Our wild places
We manage almost 100 nature reserve across Lincolnshire - but it's not just reserves we manage. We also help to protect 65 Roadside Nature Reserves, several Marine Protected Areas and over 1,000 Local Wildlife Sites. We are also campaigning for Marine Conservation Zones to be recognised and protected in the North Sea around Lincolnshire.
Take a look at some of the wild places we care for below.
These special places for wildlife are carefully and sensitively managed by the Trust for the benefit of wildlife. From secluded ancient woodlands filled with birdsong to unspoilt coastline stretching for miles; meadows brimming with butterflies to quite country paths through the heart of the Wolds.
Our nature reserves are a great place to start exploring your local wildlife.
Roadside Nature Reserves
Roadside Nature Reserves (RNRs) are areas of road verges specially protected by the Trust in cooperation with Lincolnshire County Council's Highways Division.
They are havens for a variety of invertebrates and small mammals, and in summer they are brimming with wildflowers. They are of great importance for providing 'corridors' for nature, allowing wildlife, including pollinators, to move more freely between sites, assisting with The Wildlife Trusts vision of creating a Living Landscape.
Local Wildlife Sites
Local Wildlife Sites are special, often unnoticed, wild places where nature thrives. From quite churchyards and flower-rich roadsides, to field-bordering hedgerows and tiny copses.
They make up a web of stepping stones and corridors for wildlife, forming key components of ecological networks.
Find out more about Lincolnshire's Local Wildlife Sites on the GLNP website below.
Marine Conservation Zones
Marine Conservation Zones (MCZs) are like nature reserves at sea. They are nationally important marine environments, recognised for their importance to wildlife either as a habitat, feeding, or breeding site. Their protection means that damaging types of fishing and development have to be more strictly assessed.
Just like on land, MCZs contribute to a network of wild spaces or 'corridors', allowing wildlife to move more freely, helping us to work towards a vision of Living Seas.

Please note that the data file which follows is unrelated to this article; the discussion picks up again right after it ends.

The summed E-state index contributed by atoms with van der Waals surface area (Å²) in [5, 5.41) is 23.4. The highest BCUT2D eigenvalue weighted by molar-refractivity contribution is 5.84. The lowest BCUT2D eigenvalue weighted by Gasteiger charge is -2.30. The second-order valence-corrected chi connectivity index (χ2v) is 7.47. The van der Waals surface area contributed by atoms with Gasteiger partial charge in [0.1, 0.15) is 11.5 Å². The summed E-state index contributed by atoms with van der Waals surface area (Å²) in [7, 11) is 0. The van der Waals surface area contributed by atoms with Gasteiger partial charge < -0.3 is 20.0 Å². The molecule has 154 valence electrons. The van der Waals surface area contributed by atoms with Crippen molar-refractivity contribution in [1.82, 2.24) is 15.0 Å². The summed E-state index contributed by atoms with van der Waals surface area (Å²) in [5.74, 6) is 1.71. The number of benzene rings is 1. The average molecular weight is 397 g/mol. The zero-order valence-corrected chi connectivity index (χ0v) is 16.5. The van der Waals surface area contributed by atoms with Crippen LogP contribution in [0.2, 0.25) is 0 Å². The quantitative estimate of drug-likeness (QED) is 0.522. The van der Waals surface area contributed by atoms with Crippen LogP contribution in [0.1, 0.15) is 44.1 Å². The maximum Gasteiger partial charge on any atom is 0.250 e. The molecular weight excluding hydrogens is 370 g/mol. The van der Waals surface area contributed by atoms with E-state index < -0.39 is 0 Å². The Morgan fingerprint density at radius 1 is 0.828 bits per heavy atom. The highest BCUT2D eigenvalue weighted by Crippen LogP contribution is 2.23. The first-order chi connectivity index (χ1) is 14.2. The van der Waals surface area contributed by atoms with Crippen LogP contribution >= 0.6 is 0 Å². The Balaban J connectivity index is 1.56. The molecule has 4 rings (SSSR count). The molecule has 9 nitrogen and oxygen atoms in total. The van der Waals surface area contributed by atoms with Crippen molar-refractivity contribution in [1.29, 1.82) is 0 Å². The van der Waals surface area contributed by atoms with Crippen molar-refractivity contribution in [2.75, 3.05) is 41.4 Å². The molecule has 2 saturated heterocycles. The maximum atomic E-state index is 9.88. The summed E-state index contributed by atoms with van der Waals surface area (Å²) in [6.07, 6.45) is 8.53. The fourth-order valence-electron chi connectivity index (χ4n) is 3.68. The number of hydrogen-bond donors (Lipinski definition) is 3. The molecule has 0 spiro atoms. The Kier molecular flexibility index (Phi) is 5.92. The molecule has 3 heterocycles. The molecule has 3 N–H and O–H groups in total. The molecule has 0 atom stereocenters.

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Understanding environmental designations
Here's a handy guide to the different site designations you might come across in the UK.
Sites of Special Scientific Interest (SSSI) conserve and protect the best of our wildlife, geological and physiographical heritage. They have legal protection under the Wildlife and Countryside Act 1981 (as amended).
National Nature Reserve
The best of the SSSIs are designated as National Nature Reserves. These are the finest wildlife and geological sites in the country, with protection under the National Parks and Access to the Countryside Act 1949 and the Wildlife and Countryside Act 1981 (as amended).
Marine Conservation Zone
Marine Conservation Zones (MCZs) are like off shore nature reserves. The first MCZ was assigned in 2010, and their designation helps protect important marine wildlife, habitats, geology and geomorphology.
Their main aim is to help to create a Living Seas network by creating an ecologically coherant network of Marine Protected Areas (MPAs).
Nature Reserve is a non-statutory name for a site that is managed for the benefit of nature conservation usually by a conservation organisation.
Local Nature Reserve
Local Nature Reserves are places with wildlife or geological features of special interest locally and are designated by local authorities under the National Parks and Access to the Countryside Act 1949.
Local Wildlife Sites
Local Wildlife Sites are sites of local importance for nature conservation but are not legally protected.
European and International designations
European and International designations of sites include Special Areas of Conservation, Special Protection Areas and Ramsar sites.
Special Areas of Conservation (SAC) are protected sites, adopted by the European Commission, that contribute to conserving the 189 habitat types and 788 species identified as most in need in Europe.
Special Protection Areas (SPAs) offer a similar protection but for rare and vulnerable birds.
Ramsar sites are a list of 'Wetlands of International Importance', and the designation ensures their effective management.